“A mage,” he said at last, something close to a whisper.  “It only stands to reason that beasts might be given the same curse as men, for in this world there is little difference.”
            He looked out and saw the swarming hive of old Nysul’s nobles.  There were honeycomb churches full of jittering kings and mounds crawling with emperors.  It seemed the horizon danced, but this was simply the compound movement of thousands of thoughts and notions, minds and monarchs, moving together.  The clouds were composed like mass graves and ruins made from the pressed bones of subjects and time.  Only the sea was clear, starkly so, linking all these things together, charged with bolts of lights which ran through the ever present chords. 
            “Like the workings of some huge harp,” wondered the Trumpeter, drunk on dreams. 
            “Those are the striations we see within the emperor jelly’s matter,” sighed the Fencer.  “Its slime runs according to some striated logic, giving it strength and solidity, while charging the liquid with an animating magic.”
            “The Blue Which Flows is a useful idiot,” said a well fed voice from behind, “but only I could make this space.”
            The Hunting Thing stalked forward.
            “There’s nothing here,” smirked the Fencer.
            She roared and though it wasn’t the stone shattering bellow she had been capable of at her height, here it ran through the men like a knife.  All that was primal and fearful in the beast overwhelmed the brain, staggered the heart.
            “It is a foundation,” she said when sure of their attention.  “From here I might build the future.  You’d do well to understand that because your bones and blood will be my stone and mortar.”
            “Not true,” complained the Trumpeter.  “It is only thought and idea which has form here.”
            “Quite right, subject,” nodded the Hunting Thing, gaining some airs of her old queenly self.  “For that is what we are here and on yours I will gladly feast.”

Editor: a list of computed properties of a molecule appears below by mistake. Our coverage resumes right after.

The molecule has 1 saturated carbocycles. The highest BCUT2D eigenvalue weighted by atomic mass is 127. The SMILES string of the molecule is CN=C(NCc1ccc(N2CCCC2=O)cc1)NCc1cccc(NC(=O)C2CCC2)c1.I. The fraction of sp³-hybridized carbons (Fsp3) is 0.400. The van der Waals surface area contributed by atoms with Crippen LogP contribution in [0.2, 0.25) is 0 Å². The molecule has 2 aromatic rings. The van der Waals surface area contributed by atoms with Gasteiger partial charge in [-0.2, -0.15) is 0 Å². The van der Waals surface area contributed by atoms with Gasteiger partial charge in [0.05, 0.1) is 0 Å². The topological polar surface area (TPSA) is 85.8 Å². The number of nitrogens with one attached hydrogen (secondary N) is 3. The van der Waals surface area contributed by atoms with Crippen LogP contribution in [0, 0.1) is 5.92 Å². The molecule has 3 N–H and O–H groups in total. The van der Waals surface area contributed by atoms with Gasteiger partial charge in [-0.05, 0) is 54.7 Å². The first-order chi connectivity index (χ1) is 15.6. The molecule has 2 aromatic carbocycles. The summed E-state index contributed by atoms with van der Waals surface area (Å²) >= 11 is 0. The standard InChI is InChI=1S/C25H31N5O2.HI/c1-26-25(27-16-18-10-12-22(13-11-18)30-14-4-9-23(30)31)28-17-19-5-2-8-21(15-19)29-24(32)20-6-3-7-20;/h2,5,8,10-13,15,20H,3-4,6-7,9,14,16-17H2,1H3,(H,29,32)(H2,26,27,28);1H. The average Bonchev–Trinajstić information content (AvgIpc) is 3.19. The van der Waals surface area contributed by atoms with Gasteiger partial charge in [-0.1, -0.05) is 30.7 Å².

The beast snarled and braced.  Some ten meters separated her from the men but she could clear that in a second and have her fangs at their throats.  The Fencer readied himself to wrestle this creature of the mind.  Then a wave came and he was lost.
            She sputtered to shore all green and beautiful, like an emerald cut from the heart of a poisoned mountain.  Clea composed herself, whole and alive.

For the better part of an hour he waited for them to rest at last.  Boundless energy animated those two outlanders but as with all mortals they had to sleep.  Desperately, Jaal stayed awake, ostensibly to keep watch, but in truth this was an act.
            Somewhere amongst the treasures it lay, a diamond amongst rubies, a crown amongst crowns.  Yet it was as different from these other treasures as the travelers were from the people of Nysul.  The Regalom came from outside, brought here, interred by the green witch several seasons ago for reasons unknown.  Perhaps the Trumpeter’s book held such reasons.
            Yet, all was clouds.  Dreamy warmth had bubbled up from the Fencer’s word.  Hazy entities tumbled through the chamber speaking with the occasional flash.  As the clear might of the Blue Which Flows ebbed the dispersed remnants lived on and through that medium power spoke in hushed tones.  The crown was lost amongst the fog.
            What things he would do with it, thought the actor.  Joy and purpose kept him standing, awake and tall, with the prime face of a false king and the giddy energy of a waking dreamer.  He wouldn’t simply rule or command.  No, a pure act would follow donning the Regalom and Jaal of Night would bring a new day to the badlands.
            But, just as the Fencer and the Trumpeter fell to dreams it came, lumbering as gigantic as history and its weight was death.  Dominion was its name, the clouds said so.
            Parts of the aether told its story as the ruling skin arrived.  Jaal knew to fear it before he could see.  Scrambling behind a golden dune he hid amongst the clouds.
            Dominion stopped to the sound of jangling coin.  A few seconds drifted by.  At the shore lay the two travelers.  Perhaps they had awakened or maybe their sleep was unnatural and they dreamed on.  If only he could find the crown, Jaal thought, he might meet this ruler as a peer.
            With a gasp the clouds fled.  Through the clear air he saw it, a giant of blue, akin to the emperor jelly, with a single massive eye on its featureless bulb of a head and this eye watched him, unblinking.  In one, partially finished hand it held a sphere of glowing, condensed gas.